“I am the master of my fate
I am the captain of my soul”

Invictus, by William Ernest Henley

Invicta – the Unconquered. This is how Porto is known among the Portuguese. Carved in grayish granite, there it stands like a steep sloped stronghold guarding the precious river Douro.
To understand the city and its people, one must first discover some important parts of its history, which I invite you to revisit with me. The country may have been born in Guimarães, a town a bit further north, but it was named after Portus Cale, the city which later became Porto. It was never the capital, though. The first was Coimbra, and then Lisbon, which was conquered in 1255 by the Arabs.

Porto is therefore not a city of nobility. The court and politics always evolved around the capital, Lisbon. Porto has been for centuries a city of industry, trade and commerce. It always thrived on the shoulders of entrepreneurs and hardworking men and women. As a result, one of the most important buildings in the city is the Palace of the Commerce Association of Porto (locally known as Palacio da Bolsa). This gray-stoned building, besides lodging the Instituto do Vinho do Porto (Port Wine Institute), also hides one of the most precious architectural gems in all of the country, the Arab ballroom.

But the ramifications go far deeper than one may realize at first. This is the true reason behind the rivalry between Porto, the struggling sibling, and Lisbon, the privileged one. This rivalry is transversal to every aspect of society, from politics to business to soccer. It even extends to beer. Believe it or not, I have witnessed on several occasions locals opting for Coca Cola to avoid drinking a beer brand produced near Lisbon.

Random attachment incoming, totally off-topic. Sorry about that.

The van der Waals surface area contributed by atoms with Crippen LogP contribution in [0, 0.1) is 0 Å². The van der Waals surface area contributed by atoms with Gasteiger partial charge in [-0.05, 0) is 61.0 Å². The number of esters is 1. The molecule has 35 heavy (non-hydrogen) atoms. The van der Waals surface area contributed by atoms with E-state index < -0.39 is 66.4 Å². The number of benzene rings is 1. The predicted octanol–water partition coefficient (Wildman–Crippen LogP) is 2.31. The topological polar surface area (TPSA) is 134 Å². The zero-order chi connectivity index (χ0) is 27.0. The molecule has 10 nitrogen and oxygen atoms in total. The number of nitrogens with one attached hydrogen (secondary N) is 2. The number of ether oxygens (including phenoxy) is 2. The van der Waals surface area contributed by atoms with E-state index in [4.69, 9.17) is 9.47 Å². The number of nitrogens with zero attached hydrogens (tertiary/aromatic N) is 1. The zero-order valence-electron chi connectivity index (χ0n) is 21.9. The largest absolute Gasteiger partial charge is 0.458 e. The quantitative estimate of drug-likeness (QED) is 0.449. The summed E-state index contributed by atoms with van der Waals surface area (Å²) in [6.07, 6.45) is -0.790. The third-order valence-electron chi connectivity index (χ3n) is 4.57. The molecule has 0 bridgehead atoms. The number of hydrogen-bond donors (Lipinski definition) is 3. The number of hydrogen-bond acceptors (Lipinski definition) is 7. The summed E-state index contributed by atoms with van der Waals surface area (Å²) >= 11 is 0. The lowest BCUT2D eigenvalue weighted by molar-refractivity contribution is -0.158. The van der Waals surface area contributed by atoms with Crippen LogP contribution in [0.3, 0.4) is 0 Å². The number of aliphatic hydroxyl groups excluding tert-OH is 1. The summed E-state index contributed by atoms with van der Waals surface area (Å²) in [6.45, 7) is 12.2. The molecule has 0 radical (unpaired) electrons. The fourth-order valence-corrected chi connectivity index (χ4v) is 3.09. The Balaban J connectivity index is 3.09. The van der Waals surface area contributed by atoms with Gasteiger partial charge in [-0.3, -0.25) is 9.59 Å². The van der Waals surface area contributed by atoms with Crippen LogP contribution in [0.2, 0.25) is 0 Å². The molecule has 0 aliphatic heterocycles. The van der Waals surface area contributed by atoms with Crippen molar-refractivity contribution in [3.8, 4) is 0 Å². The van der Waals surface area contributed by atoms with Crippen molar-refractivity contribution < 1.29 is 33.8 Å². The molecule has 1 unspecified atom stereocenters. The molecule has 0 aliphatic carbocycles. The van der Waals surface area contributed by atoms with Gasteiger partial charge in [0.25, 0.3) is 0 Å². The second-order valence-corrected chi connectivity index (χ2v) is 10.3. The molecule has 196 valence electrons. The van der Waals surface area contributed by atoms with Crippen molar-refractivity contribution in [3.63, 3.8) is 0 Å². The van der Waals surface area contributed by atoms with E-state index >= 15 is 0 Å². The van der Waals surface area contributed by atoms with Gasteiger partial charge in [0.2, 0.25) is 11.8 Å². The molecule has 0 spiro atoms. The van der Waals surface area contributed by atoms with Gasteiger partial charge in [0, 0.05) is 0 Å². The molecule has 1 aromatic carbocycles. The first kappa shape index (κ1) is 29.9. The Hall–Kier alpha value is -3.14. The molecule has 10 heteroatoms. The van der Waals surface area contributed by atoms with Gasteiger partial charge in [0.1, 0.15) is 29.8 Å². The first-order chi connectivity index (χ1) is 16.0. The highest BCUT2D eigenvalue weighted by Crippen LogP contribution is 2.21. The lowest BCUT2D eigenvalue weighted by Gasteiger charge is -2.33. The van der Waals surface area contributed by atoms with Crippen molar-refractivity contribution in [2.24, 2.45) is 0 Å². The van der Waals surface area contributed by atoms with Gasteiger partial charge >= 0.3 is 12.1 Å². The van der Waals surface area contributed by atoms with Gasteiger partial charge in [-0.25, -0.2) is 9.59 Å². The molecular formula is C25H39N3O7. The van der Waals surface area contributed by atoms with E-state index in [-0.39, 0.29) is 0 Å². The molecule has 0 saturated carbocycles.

It also explains why the people are so profoundly patriot and have such strong convictions. As a testimony to this, at the beginning of the Portuguese maritime expansion, its inhabitants gave all the meat available in the city to the expedition. Only the guts remained. This is why Porto inhabitants are called “Tripeiros” (“tripa” is the Portuguese expression for “gut”). Also, it was then that the famous traditional dish was invented, “Tripas à moda do Porto”, which is a stew made with tripe and yellow beans. I assure you it is a properly delicious meal, although I personally prefer eating the beans and leaving the guts.

Free-spirited and untamable, during the 19th century civil war, the city stood by the liberalist troops loyal to D. Pedro, resisting a long siege perpetrated by the absolutist army loyal to D. Miguel. With Porto as a stronghold, the loyalists ended up winning the war, and the city was henceforth called Invicta, the Unconquered.

Porto is, therefore, a city who conquers but that cannot be conquered. A city of fierce and hardworking people, true to their beliefs and that offer their hearts and souls to the ones they care for. It is a city of true-born Portuguese men and, particularly, women. And this too, has far more implications than seem apparent. But this is a tale for another story.